All around the world, Christians are being persecuted for their faith. Their houses of worship are being destroyed. Their Bible is being banned. Their right to exercise religious freedom is denied. Many are imprisoned or murdered.

And now, here at home, a young man is under threat for sharing biblical verses.

In a gentle and uncomplaining way he said to me this week, in my home: “Alan, I don’t understand. What have I done?”

I told Israel his crime was apparently to have the courage to have faith and for that, I was proud of him.

As Jennifer Oriel wrote in this paper last week: “To my knowledge, there is no equivalent case of an employer firing a worker for quoting the Koran, the Torah, or the Communist Manifesto on social media. Christians, it seems, are the PC Establishment’s favourite prey.”

Well, Jennifer is not entirely correct. For PC establishment, read rugby establishment.

It can accommodate players who are arrested, players guilty of drug-taking and players who are violent. But not someone who dares to quote the Bible.

And that’s why the rugby family, players frightened to speak out for fear they will cop the same treatment, volunteers who love their game and walk through the turnstiles to see Israel leap majestically and athletically in the air, young boys shaking their heads in wonder as to how their idol can be chopped off at the knees for expressing his faith in an often faithless world — all are outraged.

A message has been sent.

A society in which people are not free to think or to disagree or to debate or to challenge the accepted view without fear or reprisal, such a society is unsafe.

And this all began in a month when the world watched as the Cathedral of Notre Dame burnt, while a firestorm engulfed a gifted young man for articulating everything that is symbolised by the great cathedral.

Israel cited a text that would have been repeated over and over again in the Cathedral of Notre Dame, Paul’s words to the Church of Corinth, where Paul exhorts his flock not to fall back into the moral and spiritual decadence from which they emerged.

Israel paraphrased Paul’s warning. But we are talking about a man of class, quality and substance who has given his life to Jesus Christ in the knowledge that, “Jesus Christ loves you and is giving you time to turn away from your sin and come to him”.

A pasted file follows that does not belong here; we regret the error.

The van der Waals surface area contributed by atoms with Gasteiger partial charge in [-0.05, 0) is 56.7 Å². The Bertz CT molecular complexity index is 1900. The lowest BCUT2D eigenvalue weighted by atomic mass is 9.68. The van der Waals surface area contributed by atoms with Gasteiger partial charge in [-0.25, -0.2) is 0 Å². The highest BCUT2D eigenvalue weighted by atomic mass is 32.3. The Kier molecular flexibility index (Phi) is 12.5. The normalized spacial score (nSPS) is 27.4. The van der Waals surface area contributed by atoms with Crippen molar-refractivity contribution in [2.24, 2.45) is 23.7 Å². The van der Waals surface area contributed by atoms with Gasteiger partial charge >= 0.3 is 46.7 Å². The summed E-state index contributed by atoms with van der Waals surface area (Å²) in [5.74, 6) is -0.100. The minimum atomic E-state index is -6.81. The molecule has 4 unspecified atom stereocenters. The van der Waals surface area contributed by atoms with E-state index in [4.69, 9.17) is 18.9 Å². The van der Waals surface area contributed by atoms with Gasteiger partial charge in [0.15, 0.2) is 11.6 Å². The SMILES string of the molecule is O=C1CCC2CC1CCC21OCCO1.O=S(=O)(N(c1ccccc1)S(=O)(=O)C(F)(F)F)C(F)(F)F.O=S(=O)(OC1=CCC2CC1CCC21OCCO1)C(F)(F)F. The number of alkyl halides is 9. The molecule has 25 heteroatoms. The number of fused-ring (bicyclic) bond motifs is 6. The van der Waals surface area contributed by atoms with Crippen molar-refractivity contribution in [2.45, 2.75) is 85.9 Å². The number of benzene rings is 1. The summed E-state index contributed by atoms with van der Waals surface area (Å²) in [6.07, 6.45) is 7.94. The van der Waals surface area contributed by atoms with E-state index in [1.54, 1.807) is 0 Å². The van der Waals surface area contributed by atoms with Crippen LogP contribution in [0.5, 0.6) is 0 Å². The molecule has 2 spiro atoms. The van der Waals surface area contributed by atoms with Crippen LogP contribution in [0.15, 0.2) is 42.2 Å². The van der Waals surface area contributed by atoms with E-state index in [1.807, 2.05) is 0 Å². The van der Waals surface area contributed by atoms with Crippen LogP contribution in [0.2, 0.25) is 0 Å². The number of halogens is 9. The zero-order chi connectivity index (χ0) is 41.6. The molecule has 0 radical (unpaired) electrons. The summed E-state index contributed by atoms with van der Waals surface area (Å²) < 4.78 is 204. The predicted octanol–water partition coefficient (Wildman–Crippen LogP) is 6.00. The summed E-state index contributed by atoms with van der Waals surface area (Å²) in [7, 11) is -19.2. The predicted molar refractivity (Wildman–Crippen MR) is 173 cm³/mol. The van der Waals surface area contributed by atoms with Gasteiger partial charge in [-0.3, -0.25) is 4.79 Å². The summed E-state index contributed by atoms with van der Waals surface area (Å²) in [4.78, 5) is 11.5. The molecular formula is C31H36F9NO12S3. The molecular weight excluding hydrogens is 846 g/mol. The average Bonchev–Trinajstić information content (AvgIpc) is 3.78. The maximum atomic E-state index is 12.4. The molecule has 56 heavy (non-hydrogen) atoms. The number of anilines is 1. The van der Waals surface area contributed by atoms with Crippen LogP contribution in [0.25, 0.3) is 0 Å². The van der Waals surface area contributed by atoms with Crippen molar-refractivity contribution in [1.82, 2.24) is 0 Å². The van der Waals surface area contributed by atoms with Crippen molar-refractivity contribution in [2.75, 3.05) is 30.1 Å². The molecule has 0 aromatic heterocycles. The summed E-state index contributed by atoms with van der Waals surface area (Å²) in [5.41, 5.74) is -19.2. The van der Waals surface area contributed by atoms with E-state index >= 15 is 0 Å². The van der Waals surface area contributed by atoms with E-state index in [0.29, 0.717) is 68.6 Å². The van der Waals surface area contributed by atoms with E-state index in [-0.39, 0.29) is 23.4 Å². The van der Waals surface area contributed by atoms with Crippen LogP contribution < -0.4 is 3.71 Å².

How on Earth this can be paraded as hate speech from a young man without a hateful bone in his body? But of course, we are dealing with professional nincompoops. We are only one step away from banning the Bible and while you’re at it, sack St Paul, one of the founding geniuses of Western civilisation.

What message are we really trying to send to save the hide of a sponsor and the prejudices of an ever-dwindling minority.

Raelene Castle and the board of RA, presiding over the disintegration of this beautiful game that they are meant to prosper, will plainly not cop a devout Polynesian Christian quoting the Bible at them.

Whatever their so-called values are, it’s plain there is no room for Christian values. And whatever their duty might be, it’s plain that it involves the need to punish, ostracise, humiliate and alienate a brilliant athlete in order to defend their phony “values” and placate a valueless sponsor, which just happens to be in a commercial partnership with countries that openly commit atrocities against gay people.

Where Christian schools playing the game and trying to uphold biblical values fit into all of this, the dishonoured God perhaps only knows.

As we watched Notre Dame burn, we were witnessing, at the same time, the ritual burning of a brilliant, courageous and Christian young Australian whose true values are embodied in the cathedral structure that French authorities strove strenuously to protect.

How could anyone, let alone the mind of a malleable, young, rugby lover make any sense of this? They couldn’t.

So, as we saw with the crowd at the Queensland game in Brisbane last Friday night and in the NSW game at Bankwest Stadium the previous Saturday night, the young and the old are walking away from rugby.

It is the only way known to them, to protest the injustice at the treatment of Israel Folau.

The good news is, this isn’t over. Israel will carry his supporters, if need be, to the highest court in the land.

RA should not feel comfortable about the outcome that awaits it there.

One thought on “No hypocrisy to see here”

Comments are closed.